Athens, Ohio goes the distance in the local food movement

Cleveland Plain Dealer
Wendy Pramik
May 21, 2011

It was spitting rain on an overcast, windy Saturday in mid-April when we reached the State Street exit to Athens, off Ohio 33.

We had heard that the Athens Farmers Market was one of the best open-air food bazaars in the Midwest, and despite our muted expectations for fresh produce this early in the season, my family and I decided to make the hour-and-a-half trek from Columbus.

We found the market in a strip-center parking lot along an uninspiring drag strewn with big-box retailers and fast-food joints that looked like Anytown, USA. There was an Arby’s across the road and a Walmart down the street, but nary a farm in sight. Yet we came to realize, while spending a couple of days in this Appalachian enclave, that one of Ohio’s poorest counties is a blossoming destination for food lovers and a glimmer of hope for sustainable living.

Thanks partly to an endeavor dubbed the “30 Mile Meal,” Athens County has fast become a shining example of local-food sourcing, making a visit a feel-good exercise in conservation.

Rena Loebker of Crumbs Bakery, a regular at the Athens Farmers Market, serves pizza topped with vegetables purchased from the market.
Rena Loebker of Crumbs Bakery, a regular at the Athens Farmers Market, serves pizza topped with vegetables purchased from the market.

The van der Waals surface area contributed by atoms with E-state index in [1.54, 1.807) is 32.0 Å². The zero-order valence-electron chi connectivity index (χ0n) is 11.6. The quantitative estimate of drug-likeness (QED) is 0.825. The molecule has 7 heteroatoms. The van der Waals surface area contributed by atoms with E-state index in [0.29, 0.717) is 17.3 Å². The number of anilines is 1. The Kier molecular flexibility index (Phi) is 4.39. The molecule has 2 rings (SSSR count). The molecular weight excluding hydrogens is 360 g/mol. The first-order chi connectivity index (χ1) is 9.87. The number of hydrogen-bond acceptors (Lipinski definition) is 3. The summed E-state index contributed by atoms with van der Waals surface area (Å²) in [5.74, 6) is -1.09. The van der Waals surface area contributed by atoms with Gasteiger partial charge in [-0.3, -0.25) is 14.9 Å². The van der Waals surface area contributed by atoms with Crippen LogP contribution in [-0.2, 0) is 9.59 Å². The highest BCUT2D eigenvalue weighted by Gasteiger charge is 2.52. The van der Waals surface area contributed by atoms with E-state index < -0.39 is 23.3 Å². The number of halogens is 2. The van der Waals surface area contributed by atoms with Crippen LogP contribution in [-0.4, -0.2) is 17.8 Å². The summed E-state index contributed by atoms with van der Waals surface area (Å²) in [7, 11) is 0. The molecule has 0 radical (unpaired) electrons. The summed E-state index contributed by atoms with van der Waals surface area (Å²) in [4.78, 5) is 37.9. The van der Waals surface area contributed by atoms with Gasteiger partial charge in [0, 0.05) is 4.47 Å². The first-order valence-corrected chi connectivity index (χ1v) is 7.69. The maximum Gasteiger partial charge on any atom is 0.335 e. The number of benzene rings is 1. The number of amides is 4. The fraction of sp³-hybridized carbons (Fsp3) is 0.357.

It’s about a meal at Casa Nueva, a trendy restaurant in downtown Athens that sources most of its ingredients from nearby purveyors. It’s a drive through Southeast Ohio’s Appalachian foothills to a microwinery for a sip of organic elderberry wine. It’s a tour of Snowville Creamery, a local farm that produces nonhomogenized, fresh milk and cream.

But mostly it’s about the market, a colorful exchange featuring the bounty of nearby farmers and other merchants hawking fresh eggs, produce, honey, baked goods, meats and cheeses.

We pulled up on the paved lot near a Goody’s department store and strolled over to see two rows of vendors offering bunches of carrots and French breakfast radishes just plucked from the garden, pretty jars of golden, maple syrup and barbecue sauce made with local honey and peppers.

The 30 mile meal

Audubon Magazine named the market one of the nation’s best. It’s open every Saturday year-round and on Wednesdays during the summer.

“I like supporting the local farmers, and I love coming to the market,” said Elizabeth Atwell of Athens, who was carrying a box of spinach and kale plants for her garden. “It’s a great atmosphere, and it’s delicious.”

Our first market stop was a coffee kiosk and drive-through that exceeded our expectations for a hot cup of java. Brew du Soleil Espresso Cafe, run by Ken and Maria Jackson, had a chalkboard chock-full of espresso-based drinks, smoothies and teas. My husband opted for a Muddy Monkey, a double espresso laced with the cafe’s own banana syrup and topped off with chocolate sauce drizzled over a thick heap of crema made from milk supplied by Snowville Creamery in nearby Pomeroy. I had a Snowville Mud Puddle, a similarly rich concoction. We quickly downed the perked-up potions and joined the diverse crowd perusing the market stands.